Choices

One of the first things I learned at Celebrate Recovery is that I can make choices. I also learned that my choices affect my life and the lives of those around me. Childhood abuse robs the victim of the awareness of being able to make choices, and as an adult I am still learning this. On the other hand, it has given me a keen insight into how and where we make choices and how seemingly innocuous acts can be part of something that helps another human being, or something that actively harms them, even though we’re not actively aware of it at the time. I think we who call ourselves followers of Christ must take stock of our choices, particularly in our consumer-driven culture.

…the endless debates about the rights and wrongs of aid often obscure what really matters, not so much where the money comes from but where it goes…

No one in the aid debate really disagrees with the basic premise that we should help the poor when we can… The philosopher Peter Singer has written about the moral imperative to save the lives of those we don’t know. He observes that most people would willingly sacrifice a US$1,000 suit to rescue a child seen drowning in a pond, and argues that there should be no difference between that drowning child and the nine million children who, every year, die before their fifth birthday. 

~ from Poor Economics: A Radical Rethinking of the Way to Fight Global Poverty

by Abhijit Banerjee and Esther Duflo

For you always have the poor with you, and you can show kindness to them whenever you wish…

Mark 14:7 (NRSVA)

For the first time in history it is possible to eradicate extreme poverty (defined as those living on less than US$1.25 a day). One thing we can do, as ordinary people who are not managers of NGOs or politicians or Bill Gates, is to make ethical choices in various aspects of our lives. I can choose to buy food that has been produced by someone who received a fair wage, I can choose to buy clothing not produced in a sweatshop, I can choose to be a good steward of the resources I have been granted. I can choose not to buy or use the services of companies that are known to exploit people or resources.

Part of this choice for our family has been to sponsor a child through Compassion UK. Compassion work with and through local churches in more than 30 of the world’s poorest countries and, because of this, people’s needs can be met more accurately. They are child-focussed, Christ-centred and compassion-based. Theirs is the only child sponsorship programme that has been proven to work and Compassion always publish their yearly accounts for the public to view. Click the link on the right hand side of this page to find out more. You may need to scroll down to see it.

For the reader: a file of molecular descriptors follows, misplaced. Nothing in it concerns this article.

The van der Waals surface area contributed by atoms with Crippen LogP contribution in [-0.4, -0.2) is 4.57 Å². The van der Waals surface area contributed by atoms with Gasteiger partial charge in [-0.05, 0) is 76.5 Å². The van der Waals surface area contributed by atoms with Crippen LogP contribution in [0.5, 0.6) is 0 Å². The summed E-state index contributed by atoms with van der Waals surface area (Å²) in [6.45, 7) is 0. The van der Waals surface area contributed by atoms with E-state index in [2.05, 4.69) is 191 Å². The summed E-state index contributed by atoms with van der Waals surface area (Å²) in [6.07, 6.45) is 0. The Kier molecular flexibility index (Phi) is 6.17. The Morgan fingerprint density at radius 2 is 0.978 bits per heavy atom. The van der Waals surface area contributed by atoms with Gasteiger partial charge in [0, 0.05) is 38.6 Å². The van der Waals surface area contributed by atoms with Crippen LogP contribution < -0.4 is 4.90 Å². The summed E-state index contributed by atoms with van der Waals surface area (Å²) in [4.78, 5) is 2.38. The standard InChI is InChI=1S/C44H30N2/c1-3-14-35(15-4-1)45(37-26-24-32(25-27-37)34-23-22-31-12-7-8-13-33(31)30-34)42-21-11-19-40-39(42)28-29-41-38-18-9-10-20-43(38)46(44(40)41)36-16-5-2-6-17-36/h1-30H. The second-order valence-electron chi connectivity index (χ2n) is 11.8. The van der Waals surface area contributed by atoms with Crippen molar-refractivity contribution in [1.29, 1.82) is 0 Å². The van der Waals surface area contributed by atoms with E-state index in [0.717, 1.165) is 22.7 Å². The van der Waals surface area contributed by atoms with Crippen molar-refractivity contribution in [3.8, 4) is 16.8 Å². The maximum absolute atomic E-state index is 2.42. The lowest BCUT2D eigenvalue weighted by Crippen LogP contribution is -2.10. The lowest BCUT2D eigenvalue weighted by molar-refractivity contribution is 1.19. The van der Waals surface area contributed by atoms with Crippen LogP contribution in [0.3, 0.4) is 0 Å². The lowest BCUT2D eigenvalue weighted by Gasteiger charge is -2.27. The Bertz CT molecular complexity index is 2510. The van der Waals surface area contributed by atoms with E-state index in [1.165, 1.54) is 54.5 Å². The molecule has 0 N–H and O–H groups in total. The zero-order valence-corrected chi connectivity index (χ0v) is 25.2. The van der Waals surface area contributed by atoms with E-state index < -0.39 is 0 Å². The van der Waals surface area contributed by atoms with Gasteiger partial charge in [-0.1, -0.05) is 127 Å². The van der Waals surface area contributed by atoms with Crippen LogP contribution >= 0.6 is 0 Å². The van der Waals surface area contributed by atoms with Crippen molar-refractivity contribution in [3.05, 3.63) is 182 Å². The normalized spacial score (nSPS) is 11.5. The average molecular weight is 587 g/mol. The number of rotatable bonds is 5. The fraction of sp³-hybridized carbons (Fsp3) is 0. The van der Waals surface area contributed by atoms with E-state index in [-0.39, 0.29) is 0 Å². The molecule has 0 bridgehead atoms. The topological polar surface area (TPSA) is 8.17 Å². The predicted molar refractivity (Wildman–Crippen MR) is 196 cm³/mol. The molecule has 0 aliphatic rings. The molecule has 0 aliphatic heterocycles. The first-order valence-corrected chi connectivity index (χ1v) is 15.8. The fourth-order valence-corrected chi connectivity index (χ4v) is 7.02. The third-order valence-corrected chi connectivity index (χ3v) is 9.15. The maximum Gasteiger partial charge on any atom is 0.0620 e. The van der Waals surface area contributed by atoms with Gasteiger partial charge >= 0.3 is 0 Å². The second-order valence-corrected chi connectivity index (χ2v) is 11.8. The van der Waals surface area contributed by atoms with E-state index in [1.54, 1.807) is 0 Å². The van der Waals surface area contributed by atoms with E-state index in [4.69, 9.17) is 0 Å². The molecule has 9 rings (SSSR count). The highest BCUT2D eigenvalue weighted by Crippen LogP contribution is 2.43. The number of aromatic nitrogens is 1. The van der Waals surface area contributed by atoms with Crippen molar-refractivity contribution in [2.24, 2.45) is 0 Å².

When Starbucks Meets Jesus

“We’re not in the coffee business serving people, we’re in the people business serving coffee.”

~ Howard Behar, former president of Starbucks,

as quoted in The Power of Habit by Charles Duhigg

It struck me, on hearing these words, that that’s exactly the kind of thing Jesus would say. Not the coffee bit. They didn’t have hot beverages in 1st century Palestine, to my knowledge. Mind you, the Romans were big on street food, weren’t they? Anyway… You may recall the words in the gospel of Mark, chapter two:

“…Which is easier, to say to the paralytic, ‘Your sins are forgiven’, or to say, ‘Stand up and take your mat and walk’? But so that you will know that the Son of Man has authority on earth to forgive sins” – he said to the paralytic – “I say to you, stand up, take your mat and go to your home.”

Mark 2:9-11 (NRSVA)

and later:

“The Sabbath was made for humankind, and not humankind for the Sabbath…”

Mark 2:27

Jesus must have really got up the noses of the (self) righteous o_O This utterly delights me, perhaps more than it should. I like to imagine that an altered version of Mr. Starbucks’ phrase, coming from the mouth of Jesus, would be something like this:

“We’re not in the business of serving God, we’re in the God business, serving people.”

There is nothing that you or I can do to ‘serve’ God. There is no way we can build the bridge between us and God. It’s impossible. Instead we love because He loves us, and when we share this unconditional love – also known as grace – then we are in the God business.

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Hurrah! Be blessed, friends. Receive what is freely given.

Image from idpinthat.com

Generosity

[Jesus said] “Don’t begin by travelling to some far off place to convert unbelievers. And don’t try to be dramatic by tackling some public enemy. Go to the lost, confused people right here in the neighbourhood. Tell them that the kingdom is here. Bring health to the sick. Raise the dead. Touch the untouchables. Kick out the demons. You have been treated generously, so live generously.”

Matthew 10:8 (The Message)

It was the generosity of others that first showed me the love of Jesus. They gave freely. It changed my life. In the words of Psalm 23 it restored my soul.

 

Change a life; be generous. It can be something as small as looking someone in the eye and smiling. It can be as big as giving up your life’s dream for a life following Him. Either way, what an adventure!

 

I am glad God reminded me of this today, when I’m tired and feel like I’m not much use to anyone. I have spent most of the afternoon lying on the bed crocheting a Christmas present for my mother. I will go and pick up young Chip from school soon, but then I will probably lie down again. I am so thankful that I can at least crochet. I pray that my mother and my father will come to know Jesus for themselves! With every stitch, this is what I pray. I don’t even have to leave my bed, let alone travel, to serve God. What a blessing 🙂